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A transmogrified ‘Calvin and Hobbes’
In the final Calvin and Hobbes comic strip, Calvin and his buddy Hobbes are tobogganing after a fresh snowfall. Calvin’s parting line: “It’s a magical world, Hobbes, ol’ buddy … Let’s go exploring!”
And now for the good news: The Complete Calvin and Hobbes by Bill Watterson (Andrews McMeel, $150) went on sale this week. It’s three volumes, weighs 23 pounds and has every single cartoon in the series.
Watterson, 47, writes in the introduction that since ending the comic strip, he is putting his energy “into painting and a similarly remedial study of music.”
Long ago, Watterson established that he valued his privacy. He still doesn’t give interviews. And unless it’s contraband, his characters can’t be found on coffee mugs or T-shirts. Several years into his comic strip, after a syndication struggle, he won the right to refuse to license Calvin and Hobbes.
“I didn’t think greeting cards, T-shirts or plush dolls fit with the spirit or the message of my comic strip,” he writes.
The comic strip, which is considered one of the all-time greats, ran from Nov. 18, 1985, to Dec. 31, 1995, in about 2,500 newspapers worldwide.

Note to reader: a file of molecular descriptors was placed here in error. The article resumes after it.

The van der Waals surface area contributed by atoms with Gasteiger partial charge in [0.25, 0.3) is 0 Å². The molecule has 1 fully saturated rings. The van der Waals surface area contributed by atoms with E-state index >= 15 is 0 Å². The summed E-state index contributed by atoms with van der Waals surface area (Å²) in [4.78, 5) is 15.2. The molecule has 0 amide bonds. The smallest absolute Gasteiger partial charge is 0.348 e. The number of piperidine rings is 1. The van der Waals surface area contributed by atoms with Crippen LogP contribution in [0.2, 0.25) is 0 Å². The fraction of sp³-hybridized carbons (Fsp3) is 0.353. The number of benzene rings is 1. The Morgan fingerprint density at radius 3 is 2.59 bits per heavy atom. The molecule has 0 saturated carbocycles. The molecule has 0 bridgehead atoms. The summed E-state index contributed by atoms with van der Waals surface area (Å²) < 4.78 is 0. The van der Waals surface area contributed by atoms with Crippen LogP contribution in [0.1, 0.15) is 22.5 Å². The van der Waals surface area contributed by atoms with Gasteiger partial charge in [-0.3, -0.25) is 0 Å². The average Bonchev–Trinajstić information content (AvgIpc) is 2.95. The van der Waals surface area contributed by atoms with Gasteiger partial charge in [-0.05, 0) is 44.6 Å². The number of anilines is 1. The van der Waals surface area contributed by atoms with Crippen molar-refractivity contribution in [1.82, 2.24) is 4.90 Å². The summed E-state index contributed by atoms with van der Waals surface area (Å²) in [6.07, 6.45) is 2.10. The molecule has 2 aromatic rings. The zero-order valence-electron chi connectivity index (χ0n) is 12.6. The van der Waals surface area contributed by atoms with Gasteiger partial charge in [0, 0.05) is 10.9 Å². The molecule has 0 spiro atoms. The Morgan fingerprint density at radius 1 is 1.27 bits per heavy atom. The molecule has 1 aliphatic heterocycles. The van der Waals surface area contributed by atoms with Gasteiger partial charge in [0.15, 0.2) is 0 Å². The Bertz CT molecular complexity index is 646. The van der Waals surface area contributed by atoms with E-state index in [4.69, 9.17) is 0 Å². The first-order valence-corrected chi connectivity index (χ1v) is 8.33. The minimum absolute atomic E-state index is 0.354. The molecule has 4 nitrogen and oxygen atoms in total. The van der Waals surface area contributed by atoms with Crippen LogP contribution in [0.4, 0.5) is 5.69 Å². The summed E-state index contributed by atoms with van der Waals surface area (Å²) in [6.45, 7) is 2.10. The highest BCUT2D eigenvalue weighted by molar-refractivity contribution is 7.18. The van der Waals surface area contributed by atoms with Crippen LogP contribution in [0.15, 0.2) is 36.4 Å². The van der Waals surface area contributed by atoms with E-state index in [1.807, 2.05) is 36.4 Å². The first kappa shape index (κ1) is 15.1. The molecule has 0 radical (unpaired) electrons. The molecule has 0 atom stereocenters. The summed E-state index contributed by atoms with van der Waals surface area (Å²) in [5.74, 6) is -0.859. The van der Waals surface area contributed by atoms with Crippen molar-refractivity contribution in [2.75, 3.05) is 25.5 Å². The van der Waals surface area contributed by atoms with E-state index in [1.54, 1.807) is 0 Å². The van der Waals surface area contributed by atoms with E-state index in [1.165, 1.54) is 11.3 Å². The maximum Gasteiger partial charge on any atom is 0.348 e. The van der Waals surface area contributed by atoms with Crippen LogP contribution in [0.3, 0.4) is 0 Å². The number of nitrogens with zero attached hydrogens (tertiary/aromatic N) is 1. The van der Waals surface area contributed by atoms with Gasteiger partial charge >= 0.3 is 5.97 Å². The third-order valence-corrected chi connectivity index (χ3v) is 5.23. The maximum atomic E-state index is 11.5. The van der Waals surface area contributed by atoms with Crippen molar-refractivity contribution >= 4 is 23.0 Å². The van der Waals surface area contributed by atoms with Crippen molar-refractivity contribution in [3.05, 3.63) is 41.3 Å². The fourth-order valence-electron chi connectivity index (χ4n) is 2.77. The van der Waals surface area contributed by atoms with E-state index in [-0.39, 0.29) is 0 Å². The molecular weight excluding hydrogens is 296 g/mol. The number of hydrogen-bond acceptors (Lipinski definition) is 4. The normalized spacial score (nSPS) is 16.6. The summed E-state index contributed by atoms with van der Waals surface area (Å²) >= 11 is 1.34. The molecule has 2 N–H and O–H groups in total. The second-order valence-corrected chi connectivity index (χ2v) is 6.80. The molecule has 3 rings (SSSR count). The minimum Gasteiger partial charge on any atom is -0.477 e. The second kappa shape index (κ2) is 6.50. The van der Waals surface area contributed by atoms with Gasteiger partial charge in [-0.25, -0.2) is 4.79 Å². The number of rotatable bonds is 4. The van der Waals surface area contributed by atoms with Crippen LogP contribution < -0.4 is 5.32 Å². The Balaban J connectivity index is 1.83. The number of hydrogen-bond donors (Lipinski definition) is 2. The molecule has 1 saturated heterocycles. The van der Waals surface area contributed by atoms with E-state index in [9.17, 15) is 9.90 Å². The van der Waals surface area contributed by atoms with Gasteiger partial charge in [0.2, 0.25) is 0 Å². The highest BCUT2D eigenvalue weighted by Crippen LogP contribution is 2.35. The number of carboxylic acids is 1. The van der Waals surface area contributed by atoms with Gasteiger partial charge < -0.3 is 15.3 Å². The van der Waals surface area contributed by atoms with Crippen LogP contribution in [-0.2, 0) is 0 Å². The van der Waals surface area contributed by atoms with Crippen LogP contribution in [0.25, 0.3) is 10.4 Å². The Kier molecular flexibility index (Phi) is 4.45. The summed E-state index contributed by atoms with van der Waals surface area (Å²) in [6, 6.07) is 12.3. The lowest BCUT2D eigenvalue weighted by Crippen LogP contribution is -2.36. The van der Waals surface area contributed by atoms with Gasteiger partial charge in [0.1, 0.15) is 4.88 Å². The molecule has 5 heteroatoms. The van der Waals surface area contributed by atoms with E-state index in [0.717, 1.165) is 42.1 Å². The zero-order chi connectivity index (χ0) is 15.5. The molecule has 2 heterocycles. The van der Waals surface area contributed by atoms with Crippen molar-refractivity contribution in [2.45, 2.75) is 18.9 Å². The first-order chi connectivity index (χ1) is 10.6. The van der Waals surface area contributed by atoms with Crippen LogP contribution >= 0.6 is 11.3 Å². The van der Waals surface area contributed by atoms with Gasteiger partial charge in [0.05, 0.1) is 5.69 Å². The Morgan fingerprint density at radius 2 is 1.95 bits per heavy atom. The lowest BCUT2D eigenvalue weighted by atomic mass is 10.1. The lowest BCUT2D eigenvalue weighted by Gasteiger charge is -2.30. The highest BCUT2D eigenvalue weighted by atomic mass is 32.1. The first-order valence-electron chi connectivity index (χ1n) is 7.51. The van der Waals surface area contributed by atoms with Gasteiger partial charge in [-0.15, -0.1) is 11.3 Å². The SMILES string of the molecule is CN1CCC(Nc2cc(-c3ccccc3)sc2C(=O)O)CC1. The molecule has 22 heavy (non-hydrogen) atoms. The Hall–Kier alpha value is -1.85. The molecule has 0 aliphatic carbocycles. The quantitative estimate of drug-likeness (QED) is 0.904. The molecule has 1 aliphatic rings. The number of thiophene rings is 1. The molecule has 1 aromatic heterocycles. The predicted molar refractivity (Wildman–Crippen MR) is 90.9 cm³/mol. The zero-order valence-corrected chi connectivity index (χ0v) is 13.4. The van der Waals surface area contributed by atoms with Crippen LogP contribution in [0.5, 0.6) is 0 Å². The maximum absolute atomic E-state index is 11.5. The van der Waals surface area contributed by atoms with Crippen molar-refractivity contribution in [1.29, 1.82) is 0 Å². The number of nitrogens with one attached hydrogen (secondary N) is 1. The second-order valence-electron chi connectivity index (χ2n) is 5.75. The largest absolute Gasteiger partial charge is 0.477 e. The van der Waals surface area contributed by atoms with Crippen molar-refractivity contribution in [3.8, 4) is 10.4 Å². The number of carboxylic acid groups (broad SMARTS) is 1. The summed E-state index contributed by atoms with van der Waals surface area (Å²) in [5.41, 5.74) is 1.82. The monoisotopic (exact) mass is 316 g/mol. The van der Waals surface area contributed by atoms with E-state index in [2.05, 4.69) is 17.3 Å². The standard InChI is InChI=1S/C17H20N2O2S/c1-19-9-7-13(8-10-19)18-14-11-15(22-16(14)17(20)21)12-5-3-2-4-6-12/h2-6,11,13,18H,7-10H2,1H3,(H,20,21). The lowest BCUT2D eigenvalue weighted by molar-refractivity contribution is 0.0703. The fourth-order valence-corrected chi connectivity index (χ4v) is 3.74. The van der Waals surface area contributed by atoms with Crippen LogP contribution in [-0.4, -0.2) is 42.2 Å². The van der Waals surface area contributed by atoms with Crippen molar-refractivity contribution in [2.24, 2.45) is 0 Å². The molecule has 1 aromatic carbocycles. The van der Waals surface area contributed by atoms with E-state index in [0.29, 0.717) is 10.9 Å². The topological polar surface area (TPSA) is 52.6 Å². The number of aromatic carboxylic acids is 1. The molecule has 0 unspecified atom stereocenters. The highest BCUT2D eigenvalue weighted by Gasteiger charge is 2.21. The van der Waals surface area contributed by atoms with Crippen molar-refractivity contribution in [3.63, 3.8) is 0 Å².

The stars were the maniacal 6-year-old Calvin and his buddy Hobbes, a stuffed tiger that came to life when adults vanished and Calvin was present. In supporting roles: Mom and Dad, babysitter Rosalyn (the only semi-adult Calvin feared), teacher Miss Wormwood (named after the devil’s apprentice in C.S. Lewis’ The Screwtape Letters), a bully named Moe and a little girl named Susie.
A typical snippet: The 8:30 a.m. Calvin greets the 6:30 a.m. Calvin, wanting to know whether his earlier self did the homework.
Calvin gave open rein to his imagination ó hallucinations might be a better word ó as Spaceman Spiff, for instance. Above all, he was devoted to playing, procrastination, Saturday mornings and Hobbes, his more thoughtful counterpart.